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Feds charge members of Three Percenters militia group over Jan. 6 attack

Feds charge members of Three Percenters militia group over Jan. 6 attack
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The Department of Justice (DOJ) announced on Thursday that six members of the Three Percenters right-wing militia group have been charged with conspiring to attack the U.S. Capitol on Jan. 6.

All six men — Alan Hostetter, Russell Taylor, Eric Scott Warner, Felipe Antonio "Tony" Martinez, Derek Kinnison and Ronald Mele — are from California.

According to the DOJ, they first began to form their plan in December through the use of the Telegram messaging app. They chose to go to D.C. on Jan. 6 because of tweet from former President TrumpDonald TrumpDOJ asks Supreme Court to revive Boston Marathon bomber death sentence, in break with Biden vow Biden looking to build momentum for Putin meeting DOJ tells media execs that reporters were not targets of investigations MORE that read: "Big protest in D.C. on January 6th. Be there, will be wild!" prosecutors allege.

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According to prosecutors, Taylor wrote to the other five members in the Telegram app, "I personally want to be on the front steps and be one of the first ones to breach the doors!"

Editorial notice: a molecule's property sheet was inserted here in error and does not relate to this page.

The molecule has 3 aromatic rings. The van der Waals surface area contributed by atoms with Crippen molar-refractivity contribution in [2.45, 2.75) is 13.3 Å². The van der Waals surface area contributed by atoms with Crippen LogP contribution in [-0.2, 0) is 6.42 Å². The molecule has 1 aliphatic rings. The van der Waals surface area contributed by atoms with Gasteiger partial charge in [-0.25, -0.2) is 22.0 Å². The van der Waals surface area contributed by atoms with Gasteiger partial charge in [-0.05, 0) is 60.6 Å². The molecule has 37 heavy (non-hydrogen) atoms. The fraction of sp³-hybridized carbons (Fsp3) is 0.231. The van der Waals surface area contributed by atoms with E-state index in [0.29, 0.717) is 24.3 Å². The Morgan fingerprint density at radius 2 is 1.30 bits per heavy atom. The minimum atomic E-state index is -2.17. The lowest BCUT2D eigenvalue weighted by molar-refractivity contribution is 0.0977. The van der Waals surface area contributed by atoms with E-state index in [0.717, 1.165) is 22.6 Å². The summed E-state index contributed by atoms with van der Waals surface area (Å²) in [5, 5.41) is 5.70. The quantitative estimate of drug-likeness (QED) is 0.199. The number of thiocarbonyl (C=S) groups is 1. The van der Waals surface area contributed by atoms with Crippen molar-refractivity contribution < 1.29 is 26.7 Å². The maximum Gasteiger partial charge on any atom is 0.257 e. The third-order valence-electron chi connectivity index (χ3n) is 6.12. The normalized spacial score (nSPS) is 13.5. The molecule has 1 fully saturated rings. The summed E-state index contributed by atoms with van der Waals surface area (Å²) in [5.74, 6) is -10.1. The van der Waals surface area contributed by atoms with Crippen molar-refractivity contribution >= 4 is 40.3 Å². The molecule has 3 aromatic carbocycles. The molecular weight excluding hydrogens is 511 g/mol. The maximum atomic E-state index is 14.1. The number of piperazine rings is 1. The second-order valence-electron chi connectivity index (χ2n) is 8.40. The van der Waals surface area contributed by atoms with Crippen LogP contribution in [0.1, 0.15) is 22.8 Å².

Around 30 people have been charged with conspiracy in connection with the riot so far, Reuters notes, with members from The Oath Keepers and The Proud Boys having been detained as well. Conspiracy is the most serious of the charges being levied in relation to the breach of the Capitol.

According to the DOJ, around 465 people have been arrested on charges relating to the Jan. 6 Capitol attack, with more than 130 charged with assaulting or impeding law enforcement.

Hostetter and Taylor were reportedly seen walking with prominent Trump ally Roger StoneRoger Jason StoneFeds charge members of Three Percenters militia group over Jan. 6 attack Biden's anti-corruption memo is good news — and essential to US national security Legal intrigue swirls over ex-Trump exec Weisselberg: Five key points MORE the day before the deadly insurrection. In 2020, Hostetter founded the American Phoenix Project, a group that protests pandemic-related restrictions on gatherings, according to the indictment.

The Three Percenters was founded in 2008 as an anti-government group. The group derives its name from the idea that only 3 percent of Americans fought against the British in the American Revolution.

Most historians agree that this claim is inaccurate, with the 3 percent likely referring to the number of pension files and bounty-land warrant applications that were made, as the Observer reported. The true number was likely much higher when factoring in the navy and militias that also participated in the war.